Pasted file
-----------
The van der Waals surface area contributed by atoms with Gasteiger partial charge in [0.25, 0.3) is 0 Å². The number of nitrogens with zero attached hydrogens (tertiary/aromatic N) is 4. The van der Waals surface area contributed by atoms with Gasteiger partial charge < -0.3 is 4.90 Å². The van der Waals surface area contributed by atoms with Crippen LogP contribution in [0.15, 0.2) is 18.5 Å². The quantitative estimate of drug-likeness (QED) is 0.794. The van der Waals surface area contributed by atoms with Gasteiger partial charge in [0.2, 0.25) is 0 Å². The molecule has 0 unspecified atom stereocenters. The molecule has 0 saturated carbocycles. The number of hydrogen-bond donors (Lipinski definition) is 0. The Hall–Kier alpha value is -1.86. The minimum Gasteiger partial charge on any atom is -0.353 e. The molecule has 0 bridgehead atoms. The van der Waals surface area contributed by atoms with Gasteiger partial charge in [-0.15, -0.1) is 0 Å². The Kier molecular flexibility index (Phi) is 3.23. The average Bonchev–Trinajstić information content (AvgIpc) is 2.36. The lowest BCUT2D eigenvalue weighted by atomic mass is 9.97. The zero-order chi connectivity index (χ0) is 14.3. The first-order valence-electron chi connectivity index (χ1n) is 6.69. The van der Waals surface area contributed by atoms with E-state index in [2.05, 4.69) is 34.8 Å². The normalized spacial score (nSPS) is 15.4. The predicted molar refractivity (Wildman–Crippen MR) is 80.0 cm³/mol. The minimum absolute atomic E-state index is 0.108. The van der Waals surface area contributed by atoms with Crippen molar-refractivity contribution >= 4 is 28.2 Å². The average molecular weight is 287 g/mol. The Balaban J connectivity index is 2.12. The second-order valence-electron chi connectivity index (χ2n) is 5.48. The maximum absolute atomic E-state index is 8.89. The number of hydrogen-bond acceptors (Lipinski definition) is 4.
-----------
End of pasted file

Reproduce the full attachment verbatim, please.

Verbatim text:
The van der Waals surface area contributed by atoms with Gasteiger partial charge in [0.25, 0.3) is 0 Å². The number of nitrogens with zero attached hydrogens (tertiary/aromatic N) is 4. The van der Waals surface area contributed by atoms with Gasteiger partial charge < -0.3 is 4.90 Å². The van der Waals surface area contributed by atoms with Crippen LogP contribution in [0.15, 0.2) is 18.5 Å². The quantitative estimate of drug-likeness (QED) is 0.794. The van der Waals surface area contributed by atoms with Gasteiger partial charge in [0.2, 0.25) is 0 Å². The molecule has 0 unspecified atom stereocenters. The molecule has 0 saturated carbocycles. The number of hydrogen-bond donors (Lipinski definition) is 0. The Hall–Kier alpha value is -1.86. The minimum Gasteiger partial charge on any atom is -0.353 e. The molecule has 0 bridgehead atoms. The van der Waals surface area contributed by atoms with Gasteiger partial charge in [-0.15, -0.1) is 0 Å². The Kier molecular flexibility index (Phi) is 3.23. The average Bonchev–Trinajstić information content (AvgIpc) is 2.36. The lowest BCUT2D eigenvalue weighted by atomic mass is 9.97. The zero-order chi connectivity index (χ0) is 14.3. The first-order valence-electron chi connectivity index (χ1n) is 6.69. The van der Waals surface area contributed by atoms with E-state index in [2.05, 4.69) is 34.8 Å². The normalized spacial score (nSPS) is 15.4. The predicted molar refractivity (Wildman–Crippen MR) is 80.0 cm³/mol. The minimum absolute atomic E-state index is 0.108. The van der Waals surface area contributed by atoms with Crippen molar-refractivity contribution >= 4 is 28.2 Å². The average molecular weight is 287 g/mol. The Balaban J connectivity index is 2.12. The second-order valence-electron chi connectivity index (χ2n) is 5.48. The maximum absolute atomic E-state index is 8.89. The number of hydrogen-bond acceptors (Lipinski definition) is 4.